Feel free to follow and comment on that site as well, I run both of them, so you're still talking to me.

Sunday, April 17, 2011

Positive reviews that DON'T help.

A friend of mine's mother writes short stories, and they were looking for an inexpensive way to have them bound to share with friends and family. I just sent a link to Lulu.

While there, I figured I'd do some perusing to see what's new and interesting in the world of...

GAAAAAAAAH MY EYES!!!

Followed by sighs of incredulity.

Each and every one of the competently (not even well, just competently) written blurbs that I've read so far has been either from a book put out by a commercial press, or an anthology collection from a well respected magazine. Those are also the books that sport covers that don't make my eyes want to leap from my head and run under the sink, where blessed darkness may ease the burning.

Yes, I'm sure I'll hear 'there ARE well written self published books' recited back at me like the mantra that it has become. My response?

Who the hell wants to waste hours digging to find the one that appears at least competent? I clicked on about fifty links this morning. There was ONE self published fiction that looked well written, and it was only marginally fiction: a series of hauntings from one county in Tennessee. While marginally fiction, the book appears to be interviews and history, with a bit of paranormal speculation.

Every single other blurb that I read was swamped with awkward sentence structure, clunky writing, and in some cases, mind boggling spelling and grammar issues. If the blurb is incomprehensible, the thought of suffering through an entire manuscript by that writer makes my hands shake.

The only thing worse (or funnier, depending upon your taste) were the obviously shill reviews from friends and family, raving about how great they were. When a self professed non reader takes the time to say how 'grate' a book is, and how it was a 'page turner' without hinting at the story itself, that doesn't help sell a book. When 'a reader' waxes on about the skill of a writer (which is clearly belied by the blurb) with zero other thoughts to that book, it kills any semblance of reliability of that review.

Reviews CAN help you sell this thing to someone other than Aunt Edna, but only if that review feels realistic and balanced. I'd be far more inclined to take the chance on something that 'could've used another round of copy editing' or 'exposition fell flat in some places, but still an enjoyable story' far more than 'teh gratest book evar writen' and 'I couldn't put it down' without saying WHY. (Didn't that type of advertising go out of fashion in the mid 1980's?)

Used car commercial language is silly in used car ads. It's absolutely dismal in an obviously biased, poorly thought out review from a friend that wants to help. Honestly, it doesn't help.

And for dog's sake, do not give a raving review about your OWN book. It makes you appear a bigger ass than those other reviews.

Thursday, April 14, 2011

Atlanta Nights, read the book

I've had a few people asking me just how bad this book is. While I can wax philosophic for ages, I found an online PDF so you can experience it (and this book is quite the experience) for yourself!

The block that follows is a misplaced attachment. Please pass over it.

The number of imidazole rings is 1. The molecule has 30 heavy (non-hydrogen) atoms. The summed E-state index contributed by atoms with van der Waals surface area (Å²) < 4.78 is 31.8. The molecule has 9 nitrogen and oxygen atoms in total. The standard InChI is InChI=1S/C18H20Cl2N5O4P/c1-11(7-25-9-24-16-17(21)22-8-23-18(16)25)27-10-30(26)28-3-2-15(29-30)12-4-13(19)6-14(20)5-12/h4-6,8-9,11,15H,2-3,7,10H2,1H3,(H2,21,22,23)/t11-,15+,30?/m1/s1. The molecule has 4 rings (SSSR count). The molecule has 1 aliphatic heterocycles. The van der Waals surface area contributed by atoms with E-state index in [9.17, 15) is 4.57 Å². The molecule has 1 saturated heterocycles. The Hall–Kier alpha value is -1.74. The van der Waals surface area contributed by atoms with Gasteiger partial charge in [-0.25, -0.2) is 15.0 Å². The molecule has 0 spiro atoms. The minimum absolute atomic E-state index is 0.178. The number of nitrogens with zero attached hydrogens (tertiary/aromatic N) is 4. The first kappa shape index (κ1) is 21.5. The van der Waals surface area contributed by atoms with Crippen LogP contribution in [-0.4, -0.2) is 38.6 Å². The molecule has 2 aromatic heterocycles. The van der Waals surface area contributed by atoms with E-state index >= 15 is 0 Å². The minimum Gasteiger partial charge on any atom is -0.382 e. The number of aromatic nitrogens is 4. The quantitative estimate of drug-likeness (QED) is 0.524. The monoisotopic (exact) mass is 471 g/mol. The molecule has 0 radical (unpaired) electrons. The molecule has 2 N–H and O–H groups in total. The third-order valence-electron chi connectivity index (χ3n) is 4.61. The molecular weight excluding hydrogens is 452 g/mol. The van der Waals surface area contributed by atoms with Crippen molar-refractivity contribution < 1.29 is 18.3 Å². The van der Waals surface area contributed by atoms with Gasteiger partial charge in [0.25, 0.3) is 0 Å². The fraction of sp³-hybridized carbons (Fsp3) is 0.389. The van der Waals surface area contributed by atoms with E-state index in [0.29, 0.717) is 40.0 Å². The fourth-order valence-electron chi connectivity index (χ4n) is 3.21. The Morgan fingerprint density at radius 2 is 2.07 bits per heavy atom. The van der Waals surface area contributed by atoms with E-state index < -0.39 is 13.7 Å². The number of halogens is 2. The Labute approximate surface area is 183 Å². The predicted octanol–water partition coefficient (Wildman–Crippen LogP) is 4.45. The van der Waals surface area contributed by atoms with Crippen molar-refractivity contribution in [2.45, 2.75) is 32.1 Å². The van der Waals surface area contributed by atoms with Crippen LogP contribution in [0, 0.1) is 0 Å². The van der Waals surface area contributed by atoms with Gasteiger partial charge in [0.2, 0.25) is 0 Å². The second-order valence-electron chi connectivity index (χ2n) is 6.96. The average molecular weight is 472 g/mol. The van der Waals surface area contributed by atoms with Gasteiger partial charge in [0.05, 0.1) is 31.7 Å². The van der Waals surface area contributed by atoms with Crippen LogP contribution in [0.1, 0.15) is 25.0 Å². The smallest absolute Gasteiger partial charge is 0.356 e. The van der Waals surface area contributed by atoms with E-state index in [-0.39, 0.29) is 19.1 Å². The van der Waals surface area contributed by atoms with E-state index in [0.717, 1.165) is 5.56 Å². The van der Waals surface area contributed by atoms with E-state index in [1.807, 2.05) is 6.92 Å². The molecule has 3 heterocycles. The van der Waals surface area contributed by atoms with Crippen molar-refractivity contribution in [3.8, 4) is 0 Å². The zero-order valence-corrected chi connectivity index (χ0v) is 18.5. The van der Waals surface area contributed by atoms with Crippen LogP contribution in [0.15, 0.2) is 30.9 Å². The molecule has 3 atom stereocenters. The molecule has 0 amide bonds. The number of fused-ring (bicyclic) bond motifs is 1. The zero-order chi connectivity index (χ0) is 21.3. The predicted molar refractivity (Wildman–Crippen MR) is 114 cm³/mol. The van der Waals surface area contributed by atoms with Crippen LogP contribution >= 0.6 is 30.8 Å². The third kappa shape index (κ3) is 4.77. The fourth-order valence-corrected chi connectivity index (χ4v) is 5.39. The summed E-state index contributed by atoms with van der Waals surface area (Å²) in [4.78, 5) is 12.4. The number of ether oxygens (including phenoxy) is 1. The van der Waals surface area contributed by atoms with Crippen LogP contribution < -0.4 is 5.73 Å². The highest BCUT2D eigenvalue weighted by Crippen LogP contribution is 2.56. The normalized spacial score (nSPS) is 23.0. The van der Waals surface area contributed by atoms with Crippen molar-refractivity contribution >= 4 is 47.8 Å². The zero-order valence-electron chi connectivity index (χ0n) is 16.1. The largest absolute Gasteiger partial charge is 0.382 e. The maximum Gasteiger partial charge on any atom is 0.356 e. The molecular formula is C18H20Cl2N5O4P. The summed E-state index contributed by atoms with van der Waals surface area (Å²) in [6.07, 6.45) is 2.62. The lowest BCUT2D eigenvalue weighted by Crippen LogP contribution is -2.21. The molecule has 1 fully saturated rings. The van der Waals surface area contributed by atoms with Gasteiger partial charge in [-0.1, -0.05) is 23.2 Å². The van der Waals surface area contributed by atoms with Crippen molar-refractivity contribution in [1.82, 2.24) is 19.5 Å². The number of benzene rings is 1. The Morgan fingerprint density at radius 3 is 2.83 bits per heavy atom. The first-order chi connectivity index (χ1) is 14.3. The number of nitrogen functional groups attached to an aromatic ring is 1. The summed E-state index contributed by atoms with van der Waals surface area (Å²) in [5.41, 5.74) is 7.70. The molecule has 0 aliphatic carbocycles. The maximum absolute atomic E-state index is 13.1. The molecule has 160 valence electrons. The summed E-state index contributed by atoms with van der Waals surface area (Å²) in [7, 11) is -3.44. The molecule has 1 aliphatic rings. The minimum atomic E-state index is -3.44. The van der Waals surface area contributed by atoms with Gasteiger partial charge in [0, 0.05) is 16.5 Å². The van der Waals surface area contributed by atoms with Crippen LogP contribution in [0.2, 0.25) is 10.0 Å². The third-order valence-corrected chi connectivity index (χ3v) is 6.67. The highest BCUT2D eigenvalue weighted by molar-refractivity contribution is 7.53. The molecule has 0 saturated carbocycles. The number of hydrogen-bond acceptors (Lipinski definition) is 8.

(Link by clicking on the title of this entry.)

If you like the book, consider buying a print copy from Lulu - the proceeds go to the Emergency Writer's Fund.

If you want to see this become a movie, consider donating to my kickstarter fund here:

http://www.kickstarter.com/projects/1603898280/atlanta-nights-the-movie

Wednesday, April 13, 2011

Tuesday, April 5, 2011

Is that gig really worth it? A guide to how I figure it out. Part Two

All aspects of our lives are composed of relationships, including business, and none more so than entertainment.

All of your actions and choices reflect upon those relationships - building them, altering them, sometimes severing them.

There are more people asking for one's time an expertise than several lifetimes can fill. How on earth to choose which relationships to cultivate, which to stand on the sidelines for, and which circumstances it makes sense to walk away from?

The number one way I figure this out is: does this person need me? The answer, which you might think strange, should always be 'no'.

Huh?

Let me explain. The people that I want to work with are talented and motivated in their own right. They don't need me holding their hand every step of the way, and will manage whether they have my assistance or not. They'll want to work with me because our sensibilities mesh well, we share a goal, we can help each other.

I have both personal and professional friends in this category that I'll go out on a limb for, go the extra mile every time because I believe in them just as much as they believe in me. We do great work together. But if I were hit by a meteorite tomorrow, their projects would move on, whether I'm there or not.

That is the person I want to work with. These are the people that I'll fly across the country for, that I'll volunteer time and effort to help.


The other sort, are the ones that like the idea of fame and fortune, rather than the process of making something. They expect that merely knowing someone who works on films is enough to make them a famous actor, a top tier writer, whatever. (These are most often the strangers that want you to work for free, too!) Somewhere, they think making films is like playing lotto, at whatever stage. Some have the 'great idea' that's been floating around for a decade, unwritten. Some have even gotten to the 'made a movie' stage, but didn't realize how much time, effort, and expertise goes into one until it is far too late.

I suspect you have friends like this too - 'I could write a novel, if I only had the time', 'I have this great idea...', 'I could be an artist/graphic designer/pro blogger but...', and a slew of others.

I'm not a pro blogger (obviously). I have no one to blame but myself for the unwritten words to my novel. I'm not really an expert anything - that's right, I'm NOT an expert. I do share observations on life and work that have worked for ME. They're designed to be helpful, so hopefully I can save you some of the heartache that I've gone through on my path. That's all.